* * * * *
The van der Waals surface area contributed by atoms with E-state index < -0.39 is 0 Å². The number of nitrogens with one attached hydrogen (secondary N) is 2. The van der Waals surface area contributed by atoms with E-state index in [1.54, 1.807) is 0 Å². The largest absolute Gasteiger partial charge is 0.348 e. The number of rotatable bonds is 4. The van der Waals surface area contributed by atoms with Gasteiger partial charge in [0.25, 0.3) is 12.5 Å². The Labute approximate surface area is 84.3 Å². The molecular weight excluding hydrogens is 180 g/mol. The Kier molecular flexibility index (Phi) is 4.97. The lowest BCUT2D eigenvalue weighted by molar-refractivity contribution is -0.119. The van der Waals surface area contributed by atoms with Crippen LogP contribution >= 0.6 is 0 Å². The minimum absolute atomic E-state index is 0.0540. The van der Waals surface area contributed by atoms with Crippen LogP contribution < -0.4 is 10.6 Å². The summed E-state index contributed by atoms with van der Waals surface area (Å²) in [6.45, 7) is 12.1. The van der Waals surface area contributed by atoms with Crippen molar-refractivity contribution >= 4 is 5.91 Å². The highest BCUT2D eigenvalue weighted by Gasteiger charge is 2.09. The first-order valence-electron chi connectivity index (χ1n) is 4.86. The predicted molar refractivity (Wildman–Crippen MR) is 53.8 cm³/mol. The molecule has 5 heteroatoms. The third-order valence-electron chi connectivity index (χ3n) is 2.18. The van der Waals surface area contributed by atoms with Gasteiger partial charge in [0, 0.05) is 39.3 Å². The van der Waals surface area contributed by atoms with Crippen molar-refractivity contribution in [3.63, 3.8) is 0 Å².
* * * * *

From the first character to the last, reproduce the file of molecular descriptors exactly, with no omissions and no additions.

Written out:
The van der Waals surface area contributed by atoms with E-state index < -0.39 is 0 Å². The number of nitrogens with one attached hydrogen (secondary N) is 2. The van der Waals surface area contributed by atoms with E-state index in [1.54, 1.807) is 0 Å². The largest absolute Gasteiger partial charge is 0.348 e. The number of rotatable bonds is 4. The van der Waals surface area contributed by atoms with Gasteiger partial charge in [0.25, 0.3) is 12.5 Å². The Labute approximate surface area is 84.3 Å². The molecular weight excluding hydrogens is 180 g/mol. The Kier molecular flexibility index (Phi) is 4.97. The lowest BCUT2D eigenvalue weighted by molar-refractivity contribution is -0.119. The van der Waals surface area contributed by atoms with Crippen LogP contribution >= 0.6 is 0 Å². The minimum absolute atomic E-state index is 0.0540. The van der Waals surface area contributed by atoms with Crippen LogP contribution < -0.4 is 10.6 Å². The summed E-state index contributed by atoms with van der Waals surface area (Å²) in [6.45, 7) is 12.1. The van der Waals surface area contributed by atoms with Crippen molar-refractivity contribution >= 4 is 5.91 Å². The highest BCUT2D eigenvalue weighted by Gasteiger charge is 2.09. The first-order valence-electron chi connectivity index (χ1n) is 4.86. The predicted molar refractivity (Wildman–Crippen MR) is 53.8 cm³/mol. The molecule has 5 heteroatoms. The third-order valence-electron chi connectivity index (χ3n) is 2.18. The van der Waals surface area contributed by atoms with Gasteiger partial charge in [0, 0.05) is 39.3 Å². The van der Waals surface area contributed by atoms with Crippen molar-refractivity contribution in [3.63, 3.8) is 0 Å².